- Southern Africa: Armyworm Infestation - Jan 2017
- Southern Africa: Floods - Jan 2017
- Southern Africa: Food Insecurity - 2015-2017
- Mozambique/Malawi: Cholera Outbreak - Feb 2015
- Southern Africa: Floods - Jan 2015
- Tropical Cyclone Hellen - Mar 2014
- Mozambique: Floods - Jan 2013
- Tropical Storm Irina - Mar 2012
- Mozambique: Storms and Floods - Jan 2012
- Southern Africa: Floods - Jan 2011
This is not the same old story of drought equals famine in Africa. This time, there is hunger in the huts for reasons that have little to do with the weather.
Christian Science Monitor correspondent Danna Harman and staff photographer Andy Nelson spent three weeks traveling in Southern Africa, delving into the causes of the growing food crisis. Amid the desperation, they found a determination to address the primarily manmade problems.
Editor's note: Monitor staff correspondent Danna Harman and staff photographer Andy Nelson spent three weeks in southern Africa, looking at the causes behind widespead food shortages facing six nations. This is the second in a four-part series.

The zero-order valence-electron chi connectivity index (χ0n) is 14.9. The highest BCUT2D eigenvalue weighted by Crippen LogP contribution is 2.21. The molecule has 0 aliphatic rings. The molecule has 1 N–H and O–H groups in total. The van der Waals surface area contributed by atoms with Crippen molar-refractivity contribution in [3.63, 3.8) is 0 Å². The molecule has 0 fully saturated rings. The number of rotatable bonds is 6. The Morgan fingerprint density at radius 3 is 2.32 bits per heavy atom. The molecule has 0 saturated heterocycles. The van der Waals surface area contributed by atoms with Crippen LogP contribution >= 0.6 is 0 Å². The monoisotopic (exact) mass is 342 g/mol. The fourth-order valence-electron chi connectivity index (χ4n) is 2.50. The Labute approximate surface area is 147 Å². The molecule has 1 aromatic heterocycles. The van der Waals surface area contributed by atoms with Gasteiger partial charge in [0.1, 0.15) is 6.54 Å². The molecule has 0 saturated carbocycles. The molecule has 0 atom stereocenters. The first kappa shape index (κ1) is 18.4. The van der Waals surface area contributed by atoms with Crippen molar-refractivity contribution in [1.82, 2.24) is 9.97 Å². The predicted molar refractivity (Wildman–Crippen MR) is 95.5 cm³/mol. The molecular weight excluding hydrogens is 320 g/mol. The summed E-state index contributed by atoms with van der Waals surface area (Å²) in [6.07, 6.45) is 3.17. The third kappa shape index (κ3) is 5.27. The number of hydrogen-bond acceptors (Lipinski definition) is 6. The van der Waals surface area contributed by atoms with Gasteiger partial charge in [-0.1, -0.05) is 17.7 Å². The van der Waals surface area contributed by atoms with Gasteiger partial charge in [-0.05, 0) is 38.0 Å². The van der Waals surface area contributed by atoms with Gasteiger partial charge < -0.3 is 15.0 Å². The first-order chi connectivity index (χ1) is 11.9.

By Danna Harman
Last May, with signs of a food crisis in Southern Africa growing, the United Nations World Food Program (WFP) rented out a two-story building in suburban Johannesburg, South Africa. Gray carpeting was rolled out, cubicles were erected, coffeemakers wheeled in, computers hooked up, and ID badges handed out.
First in a four-part series looking at six African nations on the brink
By Danna Harman
The Liberty Grace set sail from Louisiana on a hot, sticky evening in late August. Capt. John Codispoti and his crew steered downriver to the mouth of the Mississippi, across the Gulf of Mexico, and in the early morning hours of Sept. 3, hit the open ocean and turned toward Africa.
The US pledges $98 million to help with the worst drought since 1992.
By Howard LaFranchi | Staff writer of The Christian Science Monitor
WASHINGTON - A decade after a devastating drought in southern Africa put reports of famine in American living rooms, the wrenching photos may be about to flood TV screens again.